Since then, Gold’s rise to today has been +35.4%, however Silver’s net change for the same timespan is just +12.6% (from 13.62 then to 15.34 now): is it any wonder the present Gold/Silver ratio is 91.5x, the millennium-to-date average being only 64.4x and thus by which the price of Silver today “ought be” +41.9% (at 21.78) higher than ’tis?
To be sure, since 2015, there have been various Gold breakouts, but none really to any level of substance. More often than not, Gold’s most common breakouts have repetitively been either above or below The Box (1280-1240) ad nausea. But now, finally, this one above Base Camp 1377 we rightly characterize as significant. Yes there remains a long way to go to 2000 (+43% from here), yet this present breakout is worthy of being proclaimed as “One small step for Gold, one Giant leap for Goldkind.”Fairly “Giant” indeed as we turn to Gold’s weekly bars:
Now amidst all the Golden Jubilation we’ve this common sense note from the “Nothing Goes Up in a Straight Line Dept.” By very near-term measures, Gold admittedly is quite upside stretched at present, which broader-term is a good thing as Gold returns to gaining substantive interest, and rightly so. Still we bear in mind that when Gold is driven by geopolitical events, their subsequent short attention span in falling from the news radar generally puts price back to where it had sat. Either way, from the website we’ve these two notable views:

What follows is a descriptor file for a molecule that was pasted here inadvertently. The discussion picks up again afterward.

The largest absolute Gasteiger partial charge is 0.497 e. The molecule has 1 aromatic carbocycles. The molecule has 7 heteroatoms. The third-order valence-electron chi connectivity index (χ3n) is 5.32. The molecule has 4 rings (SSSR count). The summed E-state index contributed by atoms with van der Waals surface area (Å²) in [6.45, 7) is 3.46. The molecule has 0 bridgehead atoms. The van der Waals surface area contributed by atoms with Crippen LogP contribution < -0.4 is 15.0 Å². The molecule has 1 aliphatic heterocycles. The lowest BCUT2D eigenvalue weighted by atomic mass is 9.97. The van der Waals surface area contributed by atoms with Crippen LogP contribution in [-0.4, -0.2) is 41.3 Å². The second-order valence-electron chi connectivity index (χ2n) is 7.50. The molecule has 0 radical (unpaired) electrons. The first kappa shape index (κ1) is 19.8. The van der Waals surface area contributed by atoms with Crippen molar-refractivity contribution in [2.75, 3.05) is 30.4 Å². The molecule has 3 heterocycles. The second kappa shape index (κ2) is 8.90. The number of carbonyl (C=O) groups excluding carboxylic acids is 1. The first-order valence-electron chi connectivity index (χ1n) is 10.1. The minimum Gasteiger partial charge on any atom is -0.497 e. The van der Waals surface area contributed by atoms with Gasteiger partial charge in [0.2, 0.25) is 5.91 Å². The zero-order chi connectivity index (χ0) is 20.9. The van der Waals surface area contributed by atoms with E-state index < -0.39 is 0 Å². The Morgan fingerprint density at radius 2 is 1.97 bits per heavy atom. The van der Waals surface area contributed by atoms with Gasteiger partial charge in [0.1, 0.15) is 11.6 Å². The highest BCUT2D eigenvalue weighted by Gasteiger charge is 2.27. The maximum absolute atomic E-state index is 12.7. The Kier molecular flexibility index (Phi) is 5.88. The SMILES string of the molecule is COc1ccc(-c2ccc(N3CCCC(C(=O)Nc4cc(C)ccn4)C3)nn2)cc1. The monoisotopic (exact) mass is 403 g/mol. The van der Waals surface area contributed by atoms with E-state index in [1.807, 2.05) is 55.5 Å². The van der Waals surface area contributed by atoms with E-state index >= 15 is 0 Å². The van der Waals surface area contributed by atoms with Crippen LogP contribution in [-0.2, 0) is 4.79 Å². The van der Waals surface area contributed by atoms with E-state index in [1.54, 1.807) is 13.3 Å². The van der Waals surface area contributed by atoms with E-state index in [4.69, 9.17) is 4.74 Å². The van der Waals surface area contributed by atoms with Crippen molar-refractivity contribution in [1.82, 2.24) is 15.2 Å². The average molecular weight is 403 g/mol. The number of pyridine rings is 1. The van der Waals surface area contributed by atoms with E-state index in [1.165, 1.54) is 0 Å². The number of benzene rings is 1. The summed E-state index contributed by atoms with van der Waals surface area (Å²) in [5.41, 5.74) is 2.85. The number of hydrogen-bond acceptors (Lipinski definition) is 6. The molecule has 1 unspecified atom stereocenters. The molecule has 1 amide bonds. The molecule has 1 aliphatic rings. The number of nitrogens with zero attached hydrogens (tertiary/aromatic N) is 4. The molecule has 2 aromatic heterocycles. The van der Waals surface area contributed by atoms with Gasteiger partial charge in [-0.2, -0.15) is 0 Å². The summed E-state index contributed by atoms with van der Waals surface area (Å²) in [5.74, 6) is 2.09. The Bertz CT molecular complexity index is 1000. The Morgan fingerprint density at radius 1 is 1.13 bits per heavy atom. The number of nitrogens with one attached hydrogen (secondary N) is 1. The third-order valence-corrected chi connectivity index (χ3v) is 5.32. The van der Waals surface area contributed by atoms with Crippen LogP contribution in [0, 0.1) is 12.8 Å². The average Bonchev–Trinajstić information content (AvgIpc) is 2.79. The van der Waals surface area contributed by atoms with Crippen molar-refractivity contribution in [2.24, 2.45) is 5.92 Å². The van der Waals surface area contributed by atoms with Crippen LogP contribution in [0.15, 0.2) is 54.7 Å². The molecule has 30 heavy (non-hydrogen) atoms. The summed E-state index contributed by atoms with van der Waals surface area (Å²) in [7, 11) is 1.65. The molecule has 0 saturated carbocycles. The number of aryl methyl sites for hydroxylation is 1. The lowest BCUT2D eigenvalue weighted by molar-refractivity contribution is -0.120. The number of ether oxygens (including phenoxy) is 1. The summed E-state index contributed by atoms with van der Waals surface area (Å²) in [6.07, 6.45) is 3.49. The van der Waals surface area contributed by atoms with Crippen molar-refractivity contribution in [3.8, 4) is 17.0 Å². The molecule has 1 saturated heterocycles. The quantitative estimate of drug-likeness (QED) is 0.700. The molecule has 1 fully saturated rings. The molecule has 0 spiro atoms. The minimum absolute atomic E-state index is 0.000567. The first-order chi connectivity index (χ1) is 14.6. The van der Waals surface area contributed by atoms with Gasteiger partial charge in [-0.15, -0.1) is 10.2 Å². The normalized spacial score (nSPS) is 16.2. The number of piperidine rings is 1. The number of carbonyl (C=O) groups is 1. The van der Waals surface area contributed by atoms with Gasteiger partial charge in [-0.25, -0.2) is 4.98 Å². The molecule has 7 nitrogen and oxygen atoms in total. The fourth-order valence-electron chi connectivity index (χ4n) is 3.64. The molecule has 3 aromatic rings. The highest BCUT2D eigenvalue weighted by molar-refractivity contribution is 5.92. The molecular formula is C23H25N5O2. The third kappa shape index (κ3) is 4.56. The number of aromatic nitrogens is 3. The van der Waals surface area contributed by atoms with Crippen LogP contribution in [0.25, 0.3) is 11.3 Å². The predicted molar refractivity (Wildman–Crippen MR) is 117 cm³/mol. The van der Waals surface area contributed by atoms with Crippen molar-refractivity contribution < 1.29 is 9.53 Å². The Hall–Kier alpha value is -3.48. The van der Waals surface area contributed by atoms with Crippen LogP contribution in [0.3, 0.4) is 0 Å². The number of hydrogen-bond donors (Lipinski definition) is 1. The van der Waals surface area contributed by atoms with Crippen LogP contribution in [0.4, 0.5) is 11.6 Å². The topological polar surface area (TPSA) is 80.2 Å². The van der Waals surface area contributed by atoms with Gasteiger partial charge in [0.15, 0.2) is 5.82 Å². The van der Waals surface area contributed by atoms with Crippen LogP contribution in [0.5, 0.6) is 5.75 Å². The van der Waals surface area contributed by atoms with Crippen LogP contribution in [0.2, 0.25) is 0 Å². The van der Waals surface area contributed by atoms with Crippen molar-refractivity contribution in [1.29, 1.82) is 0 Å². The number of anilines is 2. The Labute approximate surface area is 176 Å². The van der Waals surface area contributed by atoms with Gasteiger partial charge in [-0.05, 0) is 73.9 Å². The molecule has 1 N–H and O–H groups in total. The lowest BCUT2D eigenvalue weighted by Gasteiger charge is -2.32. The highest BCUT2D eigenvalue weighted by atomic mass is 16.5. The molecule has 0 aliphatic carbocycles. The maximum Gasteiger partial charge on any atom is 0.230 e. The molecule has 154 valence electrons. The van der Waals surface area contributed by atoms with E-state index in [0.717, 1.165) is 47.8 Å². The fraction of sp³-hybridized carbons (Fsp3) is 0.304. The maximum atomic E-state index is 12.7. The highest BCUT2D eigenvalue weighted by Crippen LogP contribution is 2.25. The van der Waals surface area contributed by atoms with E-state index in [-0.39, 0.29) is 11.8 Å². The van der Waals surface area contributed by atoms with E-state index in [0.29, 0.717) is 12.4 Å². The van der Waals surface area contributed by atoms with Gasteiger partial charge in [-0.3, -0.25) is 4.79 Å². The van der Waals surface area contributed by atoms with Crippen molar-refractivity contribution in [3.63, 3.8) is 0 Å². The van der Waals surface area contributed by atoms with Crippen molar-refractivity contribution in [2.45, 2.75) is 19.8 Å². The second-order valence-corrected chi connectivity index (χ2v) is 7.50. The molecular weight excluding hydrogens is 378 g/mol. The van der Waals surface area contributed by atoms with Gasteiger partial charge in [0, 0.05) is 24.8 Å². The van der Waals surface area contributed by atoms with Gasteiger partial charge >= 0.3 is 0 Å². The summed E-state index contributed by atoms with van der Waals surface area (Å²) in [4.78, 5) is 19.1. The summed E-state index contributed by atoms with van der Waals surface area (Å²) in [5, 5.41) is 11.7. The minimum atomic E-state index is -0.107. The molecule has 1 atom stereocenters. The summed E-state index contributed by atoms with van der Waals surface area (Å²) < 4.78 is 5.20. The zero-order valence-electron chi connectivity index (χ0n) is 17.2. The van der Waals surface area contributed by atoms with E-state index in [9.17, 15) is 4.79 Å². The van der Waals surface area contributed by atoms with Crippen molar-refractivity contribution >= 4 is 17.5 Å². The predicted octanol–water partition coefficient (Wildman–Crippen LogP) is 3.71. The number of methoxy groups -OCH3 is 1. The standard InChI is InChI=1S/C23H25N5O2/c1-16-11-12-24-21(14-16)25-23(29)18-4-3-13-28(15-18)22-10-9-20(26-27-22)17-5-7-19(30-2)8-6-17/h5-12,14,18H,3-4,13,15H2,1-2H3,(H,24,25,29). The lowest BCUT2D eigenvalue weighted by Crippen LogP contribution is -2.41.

First is our one-year graphic of Gold vis-à-vis its smooth BEGOS valuation line, derived from how day-to-day price changes in the primary BEGOS Markets (i.e. the Bond / Euro / Gold / Oil / S&P 500) regress to those for Gold itself. Per the oscillator (price less valuation) in the lower panel of the chart, Gold reads as 123 points “high”, (but ’tis of course some 1495 points “low” per the broader-based Gold Scoreboard’s dollar debasement calculation of 2898). Still by this graphic, the current comparison of price with BEGOS valuation is at an historically high extreme:
Second is our three months-to-date view of Gold vis-à-vis its Market Magnet, the oscillator at the graphic’s foot in this case being price less magnet. And current distance from the magnet of nearly 43 points also is extreme as price rarely veers from it for too significant a period of time, let alone distance, (hence the designation “magnet”):